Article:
. Entitled "What might individual differences tell us about language change across the lifespan?", it reported on some experiments conducted in the MSU Sociolinguistics Lab. These were replications of the "newscaster" experiment of Labov et al (2011). Informants "autistic characteristics" were also measured using the Autism Quotient questionnaire, following Yu (2010) and the Broader Autism Phenotype questionnaire. Certain traits associated with autism, such as elevated attention to detail, appear to facilitate perception of and soci
This morning, Suzanne Wagner
gave a short summary of her work on adolescents' and young adults' use of the -ing suffix. It was a challenge to say it all in just one minute! The Academic Minute
is broadcast by WAMC Northeast Public Radio
, and features a new one-minute talk by a researcher every weekday. Previous talks have included "Hate Speech and Free Speech", "Night Owls and Morning People", "Who Controls the Internet" and "Observing Embryonic Development", among many others. Listen to Suzanne's talk, "Non-standard Speech and Higher Education
Hillel students wait for the lecture.
On February 13, 2013, 43 middle school students and 4 staff visited MSU's campus to attend a lecture on sociolinguistics. The students, from Hillel Day School
in Farmington Hills, MI, are participating in a year-long project on language change as part of their language arts classes. The project is led by Jessica Stempek, who is the co-ordinator for language arts in grades 5 to 8. She is also an alumna of Michigan State. During her years at MSU, Jessica took IAH 231c Roles of Language in Society, which at that time was taught by Dennis Preston
. She loved it so much that she decided to incorporate language change as a focus in her teaching this year! She reached out to local area professors for support, and MSU's Suzanne Wagner
was one of several
(l-r) James Shaouni, Jessica Stempek, Heidi Little, Suzanne Wagner.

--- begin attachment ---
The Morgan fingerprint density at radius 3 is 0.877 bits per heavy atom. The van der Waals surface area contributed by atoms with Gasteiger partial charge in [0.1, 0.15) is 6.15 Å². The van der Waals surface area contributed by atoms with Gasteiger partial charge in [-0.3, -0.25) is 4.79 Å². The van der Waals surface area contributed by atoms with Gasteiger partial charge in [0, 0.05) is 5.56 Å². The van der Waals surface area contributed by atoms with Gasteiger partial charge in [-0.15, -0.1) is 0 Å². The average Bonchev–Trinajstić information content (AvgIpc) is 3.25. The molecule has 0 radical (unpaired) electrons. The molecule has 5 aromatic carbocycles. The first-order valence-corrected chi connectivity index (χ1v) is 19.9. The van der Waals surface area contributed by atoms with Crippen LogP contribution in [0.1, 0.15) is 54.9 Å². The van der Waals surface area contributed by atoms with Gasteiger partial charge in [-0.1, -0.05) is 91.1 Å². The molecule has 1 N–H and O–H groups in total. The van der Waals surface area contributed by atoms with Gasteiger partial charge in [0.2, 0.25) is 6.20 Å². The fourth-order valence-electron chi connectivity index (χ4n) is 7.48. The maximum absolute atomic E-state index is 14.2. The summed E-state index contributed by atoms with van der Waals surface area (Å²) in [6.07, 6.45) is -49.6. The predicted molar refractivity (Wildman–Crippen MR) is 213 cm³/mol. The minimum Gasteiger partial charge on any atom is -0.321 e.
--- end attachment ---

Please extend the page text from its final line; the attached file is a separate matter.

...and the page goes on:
With the help of a CAL-URI grant from MSU's College of Arts and Letters, Wagner recruited two undergraduate assistants. James Shaouni
is a Spanish and Education major and Heidi Little is a Linguistics major with a minor in Education. Together, they created classroom materials for Stempek's students, and arranged for the class to visit the class that had inspired Stempek: IAH 231c Roles of Language in Society. Now taught by Suzanne Wagner, the class's focus is on language variation and change across time, space and social groups. On February 13, the topic was language change "from below": language changes that take place without people noticing. These are typically led by groups that are not obviously statusful, but who have local respect. The class looked especially at adolescent peer groups, and their role in propagating change from below. Wagner compared peer groups at Hillel (supplied via an online survey completed by the Hillel students) with peer groups in IAH students' high schools. The Hillel students also reported on the classroom exercises they had completed before arriving at MSU. Later in the spring, Shaouni and Little will travel to Farmington Hills to visit the Hillel students and hear more about their language change projects.
, associate professor of Linguistics at University of Illinois-Chicago, gave a talk on February 31 as part of the MSU Linguistics colloquium series. Cameron's talk was titled "Three Approaches to Age and Aging in Sociolinguistics". He is a co-editor (with Robert Bayley and Ceil Lucas) of the recently published Oxford Handbook of Sociolinguistics